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Pharmacokinetic profiles of perfluorobutane sulfonate and activation of hepatic genes in mice
Rumpler, J., K. Das, C. Wood, C. Lau, M. Strynar, AND J. Wambaugh. Pharmacokinetic profiles of perfluorobutane sulfonate and activation of hepatic genes in mice. Society of Toxicology Meeting, New Orleans, LA, March 13 - 17, 2016.
This abstract will be presented at the Society of Toxicology Meeting, March 13-17, 2016, New Orleans, LA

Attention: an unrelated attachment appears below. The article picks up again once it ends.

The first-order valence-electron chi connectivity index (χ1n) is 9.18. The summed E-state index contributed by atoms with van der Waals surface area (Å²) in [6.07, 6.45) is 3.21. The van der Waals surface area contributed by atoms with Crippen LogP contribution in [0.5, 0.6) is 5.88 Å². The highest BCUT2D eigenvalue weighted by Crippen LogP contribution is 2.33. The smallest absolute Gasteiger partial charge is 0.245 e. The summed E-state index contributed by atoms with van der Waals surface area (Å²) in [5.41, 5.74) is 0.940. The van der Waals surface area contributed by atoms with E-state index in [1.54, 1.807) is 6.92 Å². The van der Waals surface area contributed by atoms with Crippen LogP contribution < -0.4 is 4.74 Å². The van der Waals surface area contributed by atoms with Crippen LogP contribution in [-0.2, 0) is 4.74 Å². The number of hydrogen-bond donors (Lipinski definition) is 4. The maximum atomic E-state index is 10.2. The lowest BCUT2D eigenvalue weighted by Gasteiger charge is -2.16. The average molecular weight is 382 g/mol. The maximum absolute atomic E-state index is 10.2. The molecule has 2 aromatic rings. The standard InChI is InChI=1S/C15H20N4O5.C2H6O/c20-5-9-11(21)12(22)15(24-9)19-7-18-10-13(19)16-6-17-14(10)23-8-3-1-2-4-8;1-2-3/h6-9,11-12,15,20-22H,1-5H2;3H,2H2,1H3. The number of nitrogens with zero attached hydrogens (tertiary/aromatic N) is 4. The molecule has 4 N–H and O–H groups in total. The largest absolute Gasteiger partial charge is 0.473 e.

Polyfluoroalkyl substances (PFAS) are organic chemicals with wide industrial and consumer uses. They are found ubiquitously at low levels in the environment and detectable in humans and wildlife. Perfluorobutane Sulfonate (PFBS) is a short-chained PFAS used to replace perfluorooctane sulfonate in commerce. In general,the rate of clearance for the short-chained PFAS are faster than the long-chained congeners. This study evaluated the pharmacokinetic properties of PFBS and its hepatic transcriptional responses in CD-1 mice. Males and females were given PFBS by oral gavage at 30 or 300 mg/kg; controls received water vehicle. Trunk blood was collected at 0.5, 1,2, 4, 8,16,24 and 48 h and urine at 24 h; liver and kidney wereharvested at 24 h. Serum,urine and tissue concentrations of PFBS were determined by HPLC MS-MS. Expression of hepatic nuclear receptor target genes was determined by RT-PCR. Half-life of PFBS was estimated at 4.6 h in the males and 2.5 h in the females. Volume of distribution was similar between the two sexes (0.36-0.38 L/kg). Rate of PFBS clearance was linear with exposure doses. Within 24 h, >95% of serum PFBS was excreted into urine. PFBS was not accumulated in liver or kidney, as tissue levels of the chemical did not exceed those of serum. At 24 h after administration of 300 mg/kg dose, PFBS elevated expression of several hepatic genes targeted for PPARa and PPARy, but not for AhR or CAR, with responses more robust in males than females. Little to no transcriptional response was seen with the low dose. The short serum half lives of PFBS in the mouse were similar to those reported for the rat. Although PFBS did not accumulate appreciably in the liver, activation of hepatic nuclear receptors may represent one accumulate appreciably in the liver, activation of hepatic nuclear receptors may represent one of the acute responses to the chemical at a high dose. This abstract does not necessarily reflect U.S. EPA policy.